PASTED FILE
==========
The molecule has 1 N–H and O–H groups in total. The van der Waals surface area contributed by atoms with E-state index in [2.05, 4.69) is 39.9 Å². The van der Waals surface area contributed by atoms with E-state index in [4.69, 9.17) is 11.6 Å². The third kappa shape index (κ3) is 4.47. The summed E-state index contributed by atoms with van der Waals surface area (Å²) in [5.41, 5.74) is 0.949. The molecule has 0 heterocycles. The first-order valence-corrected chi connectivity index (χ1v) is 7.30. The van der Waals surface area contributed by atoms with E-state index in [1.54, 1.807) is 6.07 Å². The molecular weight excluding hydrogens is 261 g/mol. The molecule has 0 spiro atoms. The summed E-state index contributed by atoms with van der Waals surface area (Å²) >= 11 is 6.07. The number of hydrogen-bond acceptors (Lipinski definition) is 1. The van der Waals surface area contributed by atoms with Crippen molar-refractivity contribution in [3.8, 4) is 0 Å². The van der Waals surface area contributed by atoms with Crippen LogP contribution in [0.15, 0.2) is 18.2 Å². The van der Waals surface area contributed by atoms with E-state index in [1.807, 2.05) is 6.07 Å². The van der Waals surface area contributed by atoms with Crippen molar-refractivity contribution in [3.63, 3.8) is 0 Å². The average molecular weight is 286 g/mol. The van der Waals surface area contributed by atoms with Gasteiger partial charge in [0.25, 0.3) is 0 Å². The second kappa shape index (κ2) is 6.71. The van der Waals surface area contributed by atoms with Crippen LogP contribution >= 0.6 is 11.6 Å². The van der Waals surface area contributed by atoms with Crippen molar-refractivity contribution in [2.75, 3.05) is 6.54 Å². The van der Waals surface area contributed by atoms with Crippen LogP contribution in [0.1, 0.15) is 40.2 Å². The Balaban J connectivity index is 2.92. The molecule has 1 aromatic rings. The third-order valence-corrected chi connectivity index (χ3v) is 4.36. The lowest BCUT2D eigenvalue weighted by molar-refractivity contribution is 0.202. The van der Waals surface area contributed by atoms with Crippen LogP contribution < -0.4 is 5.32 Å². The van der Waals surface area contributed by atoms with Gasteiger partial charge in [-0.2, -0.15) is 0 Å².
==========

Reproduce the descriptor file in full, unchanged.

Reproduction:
The molecule has 1 N–H and O–H groups in total. The van der Waals surface area contributed by atoms with E-state index in [2.05, 4.69) is 39.9 Å². The van der Waals surface area contributed by atoms with E-state index in [4.69, 9.17) is 11.6 Å². The third kappa shape index (κ3) is 4.47. The summed E-state index contributed by atoms with van der Waals surface area (Å²) in [5.41, 5.74) is 0.949. The molecule has 0 heterocycles. The first-order valence-corrected chi connectivity index (χ1v) is 7.30. The van der Waals surface area contributed by atoms with E-state index in [1.54, 1.807) is 6.07 Å². The molecular weight excluding hydrogens is 261 g/mol. The molecule has 0 spiro atoms. The summed E-state index contributed by atoms with van der Waals surface area (Å²) >= 11 is 6.07. The number of hydrogen-bond acceptors (Lipinski definition) is 1. The van der Waals surface area contributed by atoms with Crippen molar-refractivity contribution in [3.8, 4) is 0 Å². The van der Waals surface area contributed by atoms with Crippen LogP contribution in [0.15, 0.2) is 18.2 Å². The van der Waals surface area contributed by atoms with E-state index in [1.807, 2.05) is 6.07 Å². The van der Waals surface area contributed by atoms with Crippen molar-refractivity contribution in [3.63, 3.8) is 0 Å². The average molecular weight is 286 g/mol. The van der Waals surface area contributed by atoms with Gasteiger partial charge in [0.25, 0.3) is 0 Å². The second kappa shape index (κ2) is 6.71. The van der Waals surface area contributed by atoms with Crippen LogP contribution >= 0.6 is 11.6 Å². The van der Waals surface area contributed by atoms with Crippen molar-refractivity contribution in [2.75, 3.05) is 6.54 Å². The van der Waals surface area contributed by atoms with Crippen LogP contribution in [0.1, 0.15) is 40.2 Å². The Balaban J connectivity index is 2.92. The molecule has 1 aromatic rings. The third-order valence-corrected chi connectivity index (χ3v) is 4.36. The lowest BCUT2D eigenvalue weighted by molar-refractivity contribution is 0.202. The van der Waals surface area contributed by atoms with Crippen LogP contribution < -0.4 is 5.32 Å². The van der Waals surface area contributed by atoms with Gasteiger partial charge in [-0.2, -0.15) is 0 Å².